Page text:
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The Protection Of Sex Consumers

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Chapter Summary


The 'sex industry', in a not too metaphorical a sense, sells human bodies: its services are of necessity provided personally. As we have seen there are many cases in which the service is organised in a way that implies an employer-employee type of relationship. This chapter explores the legal rules apply to the 'sex workers' required to carry out these activities. It is assumed for this part of the discussion that the end contract (purchase of a pornographic video, or a ticket to a strip- or lap dancing show, etc.) is legally valid. Does this necessarily imply that the labour relation entailed in the production is equally recognised as valid? It is here that the first problems arise. From this overview it is clear that the human dignity principle or the illegality of contracts of employment for sex workers leads to the most laissez faire result.

Keywords:human dignity principle; profession; sex industry; sex workers; sexual services


This chapter offers some extra-legal elements drawn from other social studies – mainly economics and sociology – and shows how the reality of sex markets is perceived by other scholars. This obviously does not automatically mean that things are how they are described, but at any rate presents a different perspective which should be taken into account. Sociological research has had an extremely important role in keeping together market and non-market sex, which previously were kept far apart and unrelated. The latter fell under the shroud of the sanctity of marriage which could not be investigated without infringing the deepest secrets of a family.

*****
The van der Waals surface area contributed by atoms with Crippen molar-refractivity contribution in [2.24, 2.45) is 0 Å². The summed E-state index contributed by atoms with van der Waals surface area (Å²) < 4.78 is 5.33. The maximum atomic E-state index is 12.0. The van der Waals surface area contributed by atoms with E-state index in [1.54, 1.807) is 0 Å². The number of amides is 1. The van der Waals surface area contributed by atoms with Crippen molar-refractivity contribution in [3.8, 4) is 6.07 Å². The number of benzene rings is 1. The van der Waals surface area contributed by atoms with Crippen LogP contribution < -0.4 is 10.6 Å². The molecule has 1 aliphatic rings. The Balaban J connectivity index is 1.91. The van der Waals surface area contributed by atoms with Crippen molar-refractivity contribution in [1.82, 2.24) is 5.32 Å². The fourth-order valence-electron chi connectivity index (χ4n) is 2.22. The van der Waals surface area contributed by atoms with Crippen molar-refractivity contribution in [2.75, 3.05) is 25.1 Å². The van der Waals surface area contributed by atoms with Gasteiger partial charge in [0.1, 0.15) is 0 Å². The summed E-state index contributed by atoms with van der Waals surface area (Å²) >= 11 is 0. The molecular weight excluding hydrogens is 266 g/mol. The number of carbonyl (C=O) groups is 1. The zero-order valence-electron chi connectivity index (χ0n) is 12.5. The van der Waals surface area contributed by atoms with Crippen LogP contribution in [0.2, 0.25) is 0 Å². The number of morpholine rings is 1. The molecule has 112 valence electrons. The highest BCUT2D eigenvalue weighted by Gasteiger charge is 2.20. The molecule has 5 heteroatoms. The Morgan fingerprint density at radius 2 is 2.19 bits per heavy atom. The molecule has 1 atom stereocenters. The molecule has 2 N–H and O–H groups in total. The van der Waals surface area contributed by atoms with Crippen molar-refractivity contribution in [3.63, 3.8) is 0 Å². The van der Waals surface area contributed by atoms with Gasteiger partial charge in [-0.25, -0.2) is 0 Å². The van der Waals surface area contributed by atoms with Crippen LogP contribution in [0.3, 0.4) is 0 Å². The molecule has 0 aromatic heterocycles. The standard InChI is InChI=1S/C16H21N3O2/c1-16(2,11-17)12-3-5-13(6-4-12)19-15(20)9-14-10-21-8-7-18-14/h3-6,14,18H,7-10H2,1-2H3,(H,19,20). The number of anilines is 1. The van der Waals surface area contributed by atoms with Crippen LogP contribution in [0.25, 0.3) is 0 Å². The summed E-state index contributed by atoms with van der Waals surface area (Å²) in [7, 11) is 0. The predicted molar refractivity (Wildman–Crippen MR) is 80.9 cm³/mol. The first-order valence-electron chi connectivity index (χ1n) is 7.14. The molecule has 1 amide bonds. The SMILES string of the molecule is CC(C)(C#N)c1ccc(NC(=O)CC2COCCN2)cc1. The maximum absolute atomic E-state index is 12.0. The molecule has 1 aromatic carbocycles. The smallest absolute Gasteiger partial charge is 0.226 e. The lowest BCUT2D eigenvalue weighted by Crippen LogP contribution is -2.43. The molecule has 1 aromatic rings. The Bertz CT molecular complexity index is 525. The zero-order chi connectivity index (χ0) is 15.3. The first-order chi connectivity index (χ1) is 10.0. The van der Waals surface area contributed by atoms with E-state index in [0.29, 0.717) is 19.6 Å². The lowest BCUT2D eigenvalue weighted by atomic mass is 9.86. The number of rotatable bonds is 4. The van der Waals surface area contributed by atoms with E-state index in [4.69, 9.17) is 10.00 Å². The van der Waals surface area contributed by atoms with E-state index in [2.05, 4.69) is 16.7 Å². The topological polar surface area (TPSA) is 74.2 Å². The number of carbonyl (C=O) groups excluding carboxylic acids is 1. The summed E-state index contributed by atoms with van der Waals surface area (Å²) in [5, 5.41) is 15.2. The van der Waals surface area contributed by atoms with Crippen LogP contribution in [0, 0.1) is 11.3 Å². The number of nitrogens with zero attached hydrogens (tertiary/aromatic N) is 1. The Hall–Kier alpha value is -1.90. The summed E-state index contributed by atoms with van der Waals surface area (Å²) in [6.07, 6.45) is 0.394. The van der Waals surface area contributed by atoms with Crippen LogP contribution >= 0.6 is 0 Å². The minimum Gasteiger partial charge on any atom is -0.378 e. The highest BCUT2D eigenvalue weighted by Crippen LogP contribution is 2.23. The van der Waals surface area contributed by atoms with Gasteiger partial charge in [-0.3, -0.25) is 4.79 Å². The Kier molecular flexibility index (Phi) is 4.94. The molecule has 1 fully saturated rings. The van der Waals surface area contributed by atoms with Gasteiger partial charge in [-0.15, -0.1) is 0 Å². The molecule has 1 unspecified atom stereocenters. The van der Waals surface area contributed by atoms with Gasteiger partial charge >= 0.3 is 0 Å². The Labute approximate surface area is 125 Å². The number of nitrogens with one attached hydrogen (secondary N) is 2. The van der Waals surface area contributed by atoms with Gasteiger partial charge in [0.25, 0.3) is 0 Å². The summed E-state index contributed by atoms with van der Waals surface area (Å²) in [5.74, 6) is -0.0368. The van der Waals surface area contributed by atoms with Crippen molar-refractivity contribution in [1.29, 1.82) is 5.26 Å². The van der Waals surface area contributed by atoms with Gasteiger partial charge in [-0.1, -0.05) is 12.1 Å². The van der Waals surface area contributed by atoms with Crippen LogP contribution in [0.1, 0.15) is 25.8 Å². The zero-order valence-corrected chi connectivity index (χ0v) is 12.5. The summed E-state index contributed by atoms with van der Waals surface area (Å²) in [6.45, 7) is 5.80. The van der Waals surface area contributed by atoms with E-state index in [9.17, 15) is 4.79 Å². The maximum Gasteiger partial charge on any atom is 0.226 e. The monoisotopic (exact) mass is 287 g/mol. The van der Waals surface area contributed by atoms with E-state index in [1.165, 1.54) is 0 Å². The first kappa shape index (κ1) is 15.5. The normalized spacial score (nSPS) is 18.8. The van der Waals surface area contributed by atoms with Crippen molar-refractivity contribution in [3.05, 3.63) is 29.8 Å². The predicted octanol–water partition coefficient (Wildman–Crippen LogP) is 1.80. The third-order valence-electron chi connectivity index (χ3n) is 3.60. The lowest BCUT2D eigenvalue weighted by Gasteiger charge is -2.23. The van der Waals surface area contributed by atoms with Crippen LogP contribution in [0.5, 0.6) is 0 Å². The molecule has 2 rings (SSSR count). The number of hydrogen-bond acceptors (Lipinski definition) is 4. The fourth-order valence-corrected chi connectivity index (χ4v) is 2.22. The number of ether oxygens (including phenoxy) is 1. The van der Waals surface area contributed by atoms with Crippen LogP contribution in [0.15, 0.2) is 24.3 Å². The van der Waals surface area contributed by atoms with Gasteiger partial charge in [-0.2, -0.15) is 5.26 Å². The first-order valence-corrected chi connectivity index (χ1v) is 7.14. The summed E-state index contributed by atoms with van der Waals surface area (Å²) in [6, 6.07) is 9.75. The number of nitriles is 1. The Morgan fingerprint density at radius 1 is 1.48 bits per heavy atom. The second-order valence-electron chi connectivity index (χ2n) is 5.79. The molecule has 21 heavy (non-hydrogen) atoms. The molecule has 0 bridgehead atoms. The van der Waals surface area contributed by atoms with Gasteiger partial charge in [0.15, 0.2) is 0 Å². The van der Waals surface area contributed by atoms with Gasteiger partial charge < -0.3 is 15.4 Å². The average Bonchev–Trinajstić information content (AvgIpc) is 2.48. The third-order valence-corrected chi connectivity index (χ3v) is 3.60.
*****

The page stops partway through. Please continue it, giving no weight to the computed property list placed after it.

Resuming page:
Keywords:behavioural economics; sex markets; social studies




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